a joyful and moving return in time


Who has never been charmed by time travel? Noémie Lvovsky makes, med Camille repeats, a tight tribute to Coppola’s beautiful film Peggy Sue got married (1986, story of a woman who relives her youth without being rejuvenated).

Either Camille (Noémie Lvovsky), a mother in her forties in the last degree of desolation. A household exploding in full flight, a moderately comforting job, a shaky mental stability. We can’t see what could possibly save his day right now.

Now see how things are done, it happens to be New Year’s Eve. And that an old friend invites Camille to a costume party where all the high school alumni gather. She goes straight there. After a short detour to the goldsmith, just to get your watch back on time and saw off your wedding ring. The man runs. He looks like Jean-Pierre Léaud, who looks more and more like Antonin Artaud, the most wild and shamanistic of French poets.

At the stroke of midnight, throwing her wedding ring out the window, Camille passes out and wakes up one morning in 1985. This space-time shock, worthy of a fairy tale, reveals her in a hospital bed after a night of drinking. Although Camille historically, physically and mentally remains the forty we know, she has simultaneously become the teenage punkette.

Familiar strangeness

This effect of distancing, which sees an adult character play the teenager he was, does not serve to feed the humor of the situation, although the film is not devoid of it. Rather, it is a pretext for a kind of familiar strangeness, a daydream, the source of a meditation full of melancholy. Its main motive can be summarized as follows: Assuming we had the ability to return to the past, could we change our future?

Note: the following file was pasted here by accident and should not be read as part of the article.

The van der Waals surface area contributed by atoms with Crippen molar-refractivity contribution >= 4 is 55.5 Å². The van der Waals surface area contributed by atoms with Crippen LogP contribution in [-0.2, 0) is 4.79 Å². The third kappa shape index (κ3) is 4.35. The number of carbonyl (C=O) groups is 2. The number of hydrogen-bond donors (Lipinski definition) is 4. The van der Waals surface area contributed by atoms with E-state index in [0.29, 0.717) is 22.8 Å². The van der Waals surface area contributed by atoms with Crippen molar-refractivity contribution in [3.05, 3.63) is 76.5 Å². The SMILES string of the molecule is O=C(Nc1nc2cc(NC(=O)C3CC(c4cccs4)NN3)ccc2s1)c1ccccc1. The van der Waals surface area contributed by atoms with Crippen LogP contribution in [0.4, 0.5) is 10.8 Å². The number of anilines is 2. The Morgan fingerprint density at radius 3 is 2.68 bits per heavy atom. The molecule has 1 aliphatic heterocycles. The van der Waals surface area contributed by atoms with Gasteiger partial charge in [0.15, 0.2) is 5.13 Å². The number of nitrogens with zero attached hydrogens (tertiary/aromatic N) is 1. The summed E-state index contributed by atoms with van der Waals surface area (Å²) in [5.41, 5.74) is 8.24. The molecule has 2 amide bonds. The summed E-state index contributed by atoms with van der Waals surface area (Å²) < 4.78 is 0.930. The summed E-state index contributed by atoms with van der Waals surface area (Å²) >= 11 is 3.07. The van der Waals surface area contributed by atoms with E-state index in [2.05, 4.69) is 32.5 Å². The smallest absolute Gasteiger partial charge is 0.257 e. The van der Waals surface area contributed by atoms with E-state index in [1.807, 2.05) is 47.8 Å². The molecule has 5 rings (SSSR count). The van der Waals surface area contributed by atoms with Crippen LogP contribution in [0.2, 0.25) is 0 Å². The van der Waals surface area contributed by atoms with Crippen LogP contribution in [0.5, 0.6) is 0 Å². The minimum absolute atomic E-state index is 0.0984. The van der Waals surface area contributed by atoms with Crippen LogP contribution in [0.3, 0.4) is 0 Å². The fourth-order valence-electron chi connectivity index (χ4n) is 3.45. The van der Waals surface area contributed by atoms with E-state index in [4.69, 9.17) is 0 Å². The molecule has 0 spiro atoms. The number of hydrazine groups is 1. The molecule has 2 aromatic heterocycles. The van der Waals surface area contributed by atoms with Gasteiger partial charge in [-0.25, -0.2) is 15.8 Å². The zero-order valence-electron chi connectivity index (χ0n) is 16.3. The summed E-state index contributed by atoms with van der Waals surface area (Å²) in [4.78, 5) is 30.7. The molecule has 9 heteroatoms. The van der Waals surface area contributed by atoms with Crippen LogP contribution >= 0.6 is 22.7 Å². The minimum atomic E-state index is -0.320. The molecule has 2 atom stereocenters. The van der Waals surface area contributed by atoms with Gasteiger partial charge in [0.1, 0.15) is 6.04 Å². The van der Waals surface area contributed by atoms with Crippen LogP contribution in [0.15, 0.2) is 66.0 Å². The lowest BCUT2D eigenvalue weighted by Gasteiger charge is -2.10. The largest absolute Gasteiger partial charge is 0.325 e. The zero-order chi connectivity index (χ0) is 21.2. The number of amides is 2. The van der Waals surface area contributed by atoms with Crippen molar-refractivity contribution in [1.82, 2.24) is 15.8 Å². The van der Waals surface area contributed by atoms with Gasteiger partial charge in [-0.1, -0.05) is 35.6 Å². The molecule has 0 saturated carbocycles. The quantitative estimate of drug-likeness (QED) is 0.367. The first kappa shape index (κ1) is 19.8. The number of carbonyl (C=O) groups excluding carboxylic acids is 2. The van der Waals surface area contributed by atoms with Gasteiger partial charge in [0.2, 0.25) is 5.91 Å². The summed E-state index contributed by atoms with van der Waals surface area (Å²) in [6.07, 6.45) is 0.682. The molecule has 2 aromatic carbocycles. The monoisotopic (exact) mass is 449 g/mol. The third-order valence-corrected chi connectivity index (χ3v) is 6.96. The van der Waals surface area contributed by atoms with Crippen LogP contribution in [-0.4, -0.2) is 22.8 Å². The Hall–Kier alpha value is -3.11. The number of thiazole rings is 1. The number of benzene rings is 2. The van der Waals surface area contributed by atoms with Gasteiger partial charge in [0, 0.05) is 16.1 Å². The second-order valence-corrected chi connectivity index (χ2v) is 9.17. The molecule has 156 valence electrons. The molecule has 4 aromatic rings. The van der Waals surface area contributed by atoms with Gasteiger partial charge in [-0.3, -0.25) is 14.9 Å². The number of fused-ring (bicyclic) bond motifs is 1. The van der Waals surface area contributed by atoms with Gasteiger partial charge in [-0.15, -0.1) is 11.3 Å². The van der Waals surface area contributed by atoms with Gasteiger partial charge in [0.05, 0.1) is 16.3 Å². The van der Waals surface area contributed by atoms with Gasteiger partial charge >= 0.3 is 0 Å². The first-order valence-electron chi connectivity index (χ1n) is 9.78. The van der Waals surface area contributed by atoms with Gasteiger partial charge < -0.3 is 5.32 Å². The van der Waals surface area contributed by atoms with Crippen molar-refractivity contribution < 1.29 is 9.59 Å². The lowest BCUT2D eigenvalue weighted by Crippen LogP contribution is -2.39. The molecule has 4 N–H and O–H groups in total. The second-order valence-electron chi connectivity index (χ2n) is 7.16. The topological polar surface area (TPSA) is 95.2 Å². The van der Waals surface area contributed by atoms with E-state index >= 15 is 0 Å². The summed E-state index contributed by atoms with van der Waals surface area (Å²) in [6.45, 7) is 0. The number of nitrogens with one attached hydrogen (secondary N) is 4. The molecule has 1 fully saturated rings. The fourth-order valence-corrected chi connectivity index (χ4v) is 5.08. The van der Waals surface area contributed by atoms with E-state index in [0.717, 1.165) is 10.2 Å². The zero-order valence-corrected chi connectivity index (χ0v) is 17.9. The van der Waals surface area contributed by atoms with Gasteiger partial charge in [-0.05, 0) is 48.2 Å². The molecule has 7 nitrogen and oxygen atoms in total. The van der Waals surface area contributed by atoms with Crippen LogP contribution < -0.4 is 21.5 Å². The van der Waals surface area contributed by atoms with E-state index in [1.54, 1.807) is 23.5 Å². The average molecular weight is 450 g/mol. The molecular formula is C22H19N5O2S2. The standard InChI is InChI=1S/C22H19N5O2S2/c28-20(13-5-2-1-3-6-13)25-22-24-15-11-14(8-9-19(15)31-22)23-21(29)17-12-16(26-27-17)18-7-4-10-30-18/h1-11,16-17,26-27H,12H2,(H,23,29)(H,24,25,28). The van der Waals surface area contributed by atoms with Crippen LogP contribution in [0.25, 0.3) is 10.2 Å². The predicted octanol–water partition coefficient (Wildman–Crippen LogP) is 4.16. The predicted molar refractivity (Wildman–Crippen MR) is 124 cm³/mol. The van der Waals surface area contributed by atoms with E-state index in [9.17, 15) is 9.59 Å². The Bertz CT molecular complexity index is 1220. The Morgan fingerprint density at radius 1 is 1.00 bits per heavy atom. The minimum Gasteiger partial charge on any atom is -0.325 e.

Will Camille avoid being seduced by her future husband Eric (Samir Guesmi), who she knows will make her unhappy? Will she prevent her mother, on the day and time she knows only too well, from dropping dead in her kitchen? Will she be able to repair the damage she has done, the indifference, the pain she has felt?

All the beauty of this film, which is the opposite of an uchronia, consists in answering these questions in the negative, while at the same time suggesting that some of this sequence is still happening before our eyes. The endlessly moving scene in which Camille tells her mother that she loves her, moments before the dreaded moment of her death, demands to be considered a fundamental image of the film’s sanity and existence itself.

Noémie Lvovsky resonates in French auteur cinema with some music that belongs only to her. A joyous harmony whose quacks would be the key.

Camille repeatsFrench film by Noémie Lvovsky, with Noémie Lvovsky, Samir Guesmi, Michel Vuillermoz, Yolande Moreau (Fr., 2012, 120 min.).

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